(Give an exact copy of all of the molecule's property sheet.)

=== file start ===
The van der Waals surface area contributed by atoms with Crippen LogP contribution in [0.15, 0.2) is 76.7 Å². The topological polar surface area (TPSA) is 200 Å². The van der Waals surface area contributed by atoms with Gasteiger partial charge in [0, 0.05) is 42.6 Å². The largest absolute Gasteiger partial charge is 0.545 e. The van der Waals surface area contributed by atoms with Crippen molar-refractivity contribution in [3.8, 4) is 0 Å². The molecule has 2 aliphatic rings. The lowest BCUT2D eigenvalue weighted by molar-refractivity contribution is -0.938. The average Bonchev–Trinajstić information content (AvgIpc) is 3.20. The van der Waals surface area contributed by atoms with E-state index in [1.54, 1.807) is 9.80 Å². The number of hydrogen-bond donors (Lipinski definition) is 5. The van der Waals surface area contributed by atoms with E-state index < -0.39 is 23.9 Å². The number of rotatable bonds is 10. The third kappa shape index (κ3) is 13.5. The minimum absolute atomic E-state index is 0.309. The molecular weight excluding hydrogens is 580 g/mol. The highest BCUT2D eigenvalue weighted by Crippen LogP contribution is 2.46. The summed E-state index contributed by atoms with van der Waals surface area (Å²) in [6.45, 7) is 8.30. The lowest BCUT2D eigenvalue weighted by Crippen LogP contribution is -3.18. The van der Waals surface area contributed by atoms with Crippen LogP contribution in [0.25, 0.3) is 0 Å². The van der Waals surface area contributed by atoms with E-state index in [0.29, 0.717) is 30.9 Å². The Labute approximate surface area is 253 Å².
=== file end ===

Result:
The van der Waals surface area contributed by atoms with Crippen LogP contribution in [0.15, 0.2) is 76.7 Å². The topological polar surface area (TPSA) is 200 Å². The van der Waals surface area contributed by atoms with Gasteiger partial charge in [0, 0.05) is 42.6 Å². The largest absolute Gasteiger partial charge is 0.545 e. The van der Waals surface area contributed by atoms with Crippen molar-refractivity contribution in [3.8, 4) is 0 Å². The molecule has 2 aliphatic rings. The lowest BCUT2D eigenvalue weighted by molar-refractivity contribution is -0.938. The average Bonchev–Trinajstić information content (AvgIpc) is 3.20. The van der Waals surface area contributed by atoms with E-state index in [1.54, 1.807) is 9.80 Å². The number of hydrogen-bond donors (Lipinski definition) is 5. The van der Waals surface area contributed by atoms with E-state index < -0.39 is 23.9 Å². The number of rotatable bonds is 10. The third kappa shape index (κ3) is 13.5. The minimum absolute atomic E-state index is 0.309. The molecular weight excluding hydrogens is 580 g/mol. The highest BCUT2D eigenvalue weighted by Crippen LogP contribution is 2.46. The summed E-state index contributed by atoms with van der Waals surface area (Å²) in [6.45, 7) is 8.30. The lowest BCUT2D eigenvalue weighted by Crippen LogP contribution is -3.18. The van der Waals surface area contributed by atoms with Crippen LogP contribution in [0.25, 0.3) is 0 Å². The van der Waals surface area contributed by atoms with E-state index in [0.29, 0.717) is 30.9 Å². The Labute approximate surface area is 253 Å².